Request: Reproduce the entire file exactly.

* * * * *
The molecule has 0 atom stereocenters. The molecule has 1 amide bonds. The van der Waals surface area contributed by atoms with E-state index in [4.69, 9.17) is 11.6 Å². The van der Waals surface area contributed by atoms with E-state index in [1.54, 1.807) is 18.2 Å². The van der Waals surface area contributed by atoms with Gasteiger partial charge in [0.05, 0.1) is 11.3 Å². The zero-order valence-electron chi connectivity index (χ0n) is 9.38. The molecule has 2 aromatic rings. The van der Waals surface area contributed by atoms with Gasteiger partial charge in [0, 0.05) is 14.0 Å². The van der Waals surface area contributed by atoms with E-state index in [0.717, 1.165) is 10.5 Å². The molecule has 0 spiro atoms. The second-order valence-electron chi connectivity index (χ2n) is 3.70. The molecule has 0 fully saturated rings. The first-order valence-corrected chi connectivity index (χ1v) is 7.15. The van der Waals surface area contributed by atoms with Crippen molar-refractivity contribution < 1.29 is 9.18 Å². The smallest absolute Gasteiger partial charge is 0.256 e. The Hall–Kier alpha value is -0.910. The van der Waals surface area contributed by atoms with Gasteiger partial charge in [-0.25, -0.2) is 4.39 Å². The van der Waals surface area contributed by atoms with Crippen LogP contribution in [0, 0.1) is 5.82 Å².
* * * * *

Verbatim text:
The molecule has 0 atom stereocenters. The molecule has 1 amide bonds. The van der Waals surface area contributed by atoms with E-state index in [4.69, 9.17) is 11.6 Å². The van der Waals surface area contributed by atoms with E-state index in [1.54, 1.807) is 18.2 Å². The van der Waals surface area contributed by atoms with Gasteiger partial charge in [0.05, 0.1) is 11.3 Å². The zero-order valence-electron chi connectivity index (χ0n) is 9.38. The molecule has 2 aromatic rings. The van der Waals surface area contributed by atoms with Gasteiger partial charge in [0, 0.05) is 14.0 Å². The van der Waals surface area contributed by atoms with E-state index in [0.717, 1.165) is 10.5 Å². The molecule has 0 spiro atoms. The second-order valence-electron chi connectivity index (χ2n) is 3.70. The molecule has 0 fully saturated rings. The first-order valence-corrected chi connectivity index (χ1v) is 7.15. The van der Waals surface area contributed by atoms with Crippen molar-refractivity contribution < 1.29 is 9.18 Å². The smallest absolute Gasteiger partial charge is 0.256 e. The Hall–Kier alpha value is -0.910. The van der Waals surface area contributed by atoms with Gasteiger partial charge in [-0.25, -0.2) is 4.39 Å². The van der Waals surface area contributed by atoms with Crippen LogP contribution in [0, 0.1) is 5.82 Å².